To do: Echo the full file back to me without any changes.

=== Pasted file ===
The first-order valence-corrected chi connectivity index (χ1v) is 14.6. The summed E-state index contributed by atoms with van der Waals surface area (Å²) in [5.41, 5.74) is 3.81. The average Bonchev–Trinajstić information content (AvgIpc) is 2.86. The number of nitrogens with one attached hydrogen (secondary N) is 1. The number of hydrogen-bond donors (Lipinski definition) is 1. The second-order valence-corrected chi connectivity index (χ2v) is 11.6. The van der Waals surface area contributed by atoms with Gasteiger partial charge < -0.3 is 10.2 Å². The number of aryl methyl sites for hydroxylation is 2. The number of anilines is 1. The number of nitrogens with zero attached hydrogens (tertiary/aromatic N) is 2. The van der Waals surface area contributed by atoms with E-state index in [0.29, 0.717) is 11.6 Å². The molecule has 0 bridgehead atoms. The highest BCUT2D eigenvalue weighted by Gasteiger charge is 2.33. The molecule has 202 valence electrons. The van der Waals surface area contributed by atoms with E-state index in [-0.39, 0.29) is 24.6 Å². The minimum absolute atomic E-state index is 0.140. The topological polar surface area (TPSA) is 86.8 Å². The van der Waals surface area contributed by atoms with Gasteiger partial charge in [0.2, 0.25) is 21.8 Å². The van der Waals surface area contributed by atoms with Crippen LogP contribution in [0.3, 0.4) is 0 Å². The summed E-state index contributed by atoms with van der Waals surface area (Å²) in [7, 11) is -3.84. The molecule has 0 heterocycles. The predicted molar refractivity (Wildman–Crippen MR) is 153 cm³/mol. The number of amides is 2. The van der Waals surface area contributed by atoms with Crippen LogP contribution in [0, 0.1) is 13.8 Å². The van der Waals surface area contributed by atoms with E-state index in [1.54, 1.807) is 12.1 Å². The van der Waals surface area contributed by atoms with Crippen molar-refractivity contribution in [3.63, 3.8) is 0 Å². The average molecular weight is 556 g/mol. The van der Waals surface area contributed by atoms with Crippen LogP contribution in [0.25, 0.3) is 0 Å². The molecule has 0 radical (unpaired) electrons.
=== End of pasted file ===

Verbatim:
The first-order valence-corrected chi connectivity index (χ1v) is 14.6. The summed E-state index contributed by atoms with van der Waals surface area (Å²) in [5.41, 5.74) is 3.81. The average Bonchev–Trinajstić information content (AvgIpc) is 2.86. The number of nitrogens with one attached hydrogen (secondary N) is 1. The number of hydrogen-bond donors (Lipinski definition) is 1. The second-order valence-corrected chi connectivity index (χ2v) is 11.6. The van der Waals surface area contributed by atoms with Gasteiger partial charge < -0.3 is 10.2 Å². The number of aryl methyl sites for hydroxylation is 2. The number of anilines is 1. The number of nitrogens with zero attached hydrogens (tertiary/aromatic N) is 2. The van der Waals surface area contributed by atoms with E-state index in [0.29, 0.717) is 11.6 Å². The molecule has 0 bridgehead atoms. The highest BCUT2D eigenvalue weighted by Gasteiger charge is 2.33. The molecule has 202 valence electrons. The van der Waals surface area contributed by atoms with E-state index in [-0.39, 0.29) is 24.6 Å². The minimum absolute atomic E-state index is 0.140. The topological polar surface area (TPSA) is 86.8 Å². The van der Waals surface area contributed by atoms with Gasteiger partial charge in [0.2, 0.25) is 21.8 Å². The van der Waals surface area contributed by atoms with Crippen LogP contribution in [0.3, 0.4) is 0 Å². The summed E-state index contributed by atoms with van der Waals surface area (Å²) in [7, 11) is -3.84. The molecule has 0 heterocycles. The predicted molar refractivity (Wildman–Crippen MR) is 153 cm³/mol. The number of amides is 2. The van der Waals surface area contributed by atoms with Crippen LogP contribution in [0, 0.1) is 13.8 Å². The van der Waals surface area contributed by atoms with E-state index in [1.54, 1.807) is 12.1 Å². The van der Waals surface area contributed by atoms with Crippen molar-refractivity contribution in [3.63, 3.8) is 0 Å². The average molecular weight is 556 g/mol. The van der Waals surface area contributed by atoms with Crippen LogP contribution in [0.25, 0.3) is 0 Å². The molecule has 0 radical (unpaired) electrons.